On three different occasions, I tried to purchase from them online. I also sent them an email to inquire as to what was going on and notify them of my problems to which they didn’t reply. When the fourth time failed, I printed up the confirmed order that didn’t go through and called in the order. As the company was “experiencing problems with their computers” the order was taken by phone. They couldn’t give me a price, yet for my difficulties encountered, they’d give me a 10% discount. That should have been the red flag. Even a little voice told me so. A few days later my order arrived without any paper work. Curious, I called the business and they sent an invoice via email. Surprise! The prices on the invoice were different than the ones listed on the website. They were higher than those quoted. When I returned to the website the prices were lower. They were the prices I found when I printed out my order. It was the end of the day and I decided not to deal with this until the next day. When I called, they apologized for the mistake and said they’d fix it. They also apologized for overcharging on the shipping and would refund the difference. They also said, “It’s better to order from the website because the prices are more accurate.” Imagine that. We did try, but the website didn’t work. Anyway, to make a long story short, I was charged more than I was supposed to by the Santa Barbara Olive Company. By the way, I went back and the prices for the items I purchased went up after I ordered them, but not when I ordered them. What do you make of that? It’s ironic that this company was ripped off by their accountant for $500,000.00 just a few years ago. I couldn’t help questioning them that if they were trying to make the money back that way by overcharging their customers? Of course, they denied that. “That isn’t the way we do business.” What do you think? If it walks like a duck and quacks like a duck…..Looks like they’ll have to be reported to the BBB too.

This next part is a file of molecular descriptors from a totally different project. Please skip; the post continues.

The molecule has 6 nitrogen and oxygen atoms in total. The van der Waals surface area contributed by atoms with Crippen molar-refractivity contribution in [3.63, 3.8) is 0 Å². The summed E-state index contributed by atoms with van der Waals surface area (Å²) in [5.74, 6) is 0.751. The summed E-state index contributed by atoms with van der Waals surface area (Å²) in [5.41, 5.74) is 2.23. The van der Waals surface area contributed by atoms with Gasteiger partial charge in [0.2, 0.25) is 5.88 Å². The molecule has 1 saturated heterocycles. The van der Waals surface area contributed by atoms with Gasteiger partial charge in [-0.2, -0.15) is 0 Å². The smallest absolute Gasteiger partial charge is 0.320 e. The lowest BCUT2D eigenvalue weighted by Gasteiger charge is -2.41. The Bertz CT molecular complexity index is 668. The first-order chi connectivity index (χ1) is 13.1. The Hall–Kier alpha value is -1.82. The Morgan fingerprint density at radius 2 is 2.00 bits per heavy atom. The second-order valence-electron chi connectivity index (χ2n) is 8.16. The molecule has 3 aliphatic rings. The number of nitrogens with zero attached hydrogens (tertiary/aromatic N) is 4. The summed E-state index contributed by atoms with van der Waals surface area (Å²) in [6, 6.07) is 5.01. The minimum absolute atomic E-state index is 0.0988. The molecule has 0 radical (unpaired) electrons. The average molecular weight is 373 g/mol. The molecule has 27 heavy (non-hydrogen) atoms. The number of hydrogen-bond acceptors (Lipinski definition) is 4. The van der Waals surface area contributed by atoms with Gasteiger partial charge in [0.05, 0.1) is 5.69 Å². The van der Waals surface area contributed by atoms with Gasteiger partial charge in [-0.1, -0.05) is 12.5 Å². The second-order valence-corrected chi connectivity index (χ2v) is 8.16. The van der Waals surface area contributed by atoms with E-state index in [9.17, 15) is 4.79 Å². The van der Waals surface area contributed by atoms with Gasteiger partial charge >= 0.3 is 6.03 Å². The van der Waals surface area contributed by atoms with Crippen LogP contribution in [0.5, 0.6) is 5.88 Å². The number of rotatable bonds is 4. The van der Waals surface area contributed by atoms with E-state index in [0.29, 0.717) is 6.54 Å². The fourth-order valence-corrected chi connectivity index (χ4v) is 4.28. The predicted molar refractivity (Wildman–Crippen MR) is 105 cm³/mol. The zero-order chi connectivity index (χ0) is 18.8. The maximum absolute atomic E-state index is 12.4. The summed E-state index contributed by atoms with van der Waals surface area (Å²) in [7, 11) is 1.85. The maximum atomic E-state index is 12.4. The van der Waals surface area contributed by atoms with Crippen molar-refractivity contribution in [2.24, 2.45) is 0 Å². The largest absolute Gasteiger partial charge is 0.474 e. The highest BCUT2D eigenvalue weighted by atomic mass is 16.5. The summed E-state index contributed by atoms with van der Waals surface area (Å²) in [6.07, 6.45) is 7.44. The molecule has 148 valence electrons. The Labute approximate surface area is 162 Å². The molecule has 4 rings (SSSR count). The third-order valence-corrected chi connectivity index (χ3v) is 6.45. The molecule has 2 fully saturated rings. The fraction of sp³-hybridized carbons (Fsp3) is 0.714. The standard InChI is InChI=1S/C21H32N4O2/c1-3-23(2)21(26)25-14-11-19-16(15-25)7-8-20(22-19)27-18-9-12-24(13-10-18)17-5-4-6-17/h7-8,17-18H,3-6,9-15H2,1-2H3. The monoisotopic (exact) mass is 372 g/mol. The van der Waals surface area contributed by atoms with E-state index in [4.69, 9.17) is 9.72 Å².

Don’t get me started on magazines. I love to read. I’m a self-confirmed bibliophile and a card carrying member of my local library even though I have my own home library. Aside from books, fiction and non-fiction, I love reading magazines. I subscribe to at least a dozen or so, though over the last couple of years I’ve had to cancel some of them. The magazines changed dramatically from the ones I favored and subscribed to. The issues lost pages as they shrunk down in size, though I was paying the same price to purchase them. Some went digital only and I don’t care what others say about it, I prefer leafing through a magazine and holding in in my hands and reading it wherever and whenever without having to worry about turning anything on, carrying extra weight, or being concerned about a power source. The latest issue (pun intended) I experienced with magazines was with Southern Living published by Time magazine. I ordered a three year subscription.  I paid in advance. Word of advice: don’t pay for anything in advance. I normally don’t, but they offered a discount to do so. Big mistake for me. Anyway, I was given a date for my first issue. The issue didn’t arrive. I telephoned customer service and was given another due date for the first issue. When I asked for a supervisor to clear this up for sure, I was given the run around from the broken English-speaking customer service representative. The supervisor, of course apologized and gave me the same date I just received. Of course when that date arrived there was still no magazine. Tired of calling and being put on hold, I sent an email with my problem. Still no magazine so I cancelled. They had the nerve to tell me that they’d only refer a portion of my payment. I had to remind them that I never received an issue and wasn’t satisfied, then they gave me a full refund. Needless to say, I can’t recommend Southern Living magazine or any publication from Time.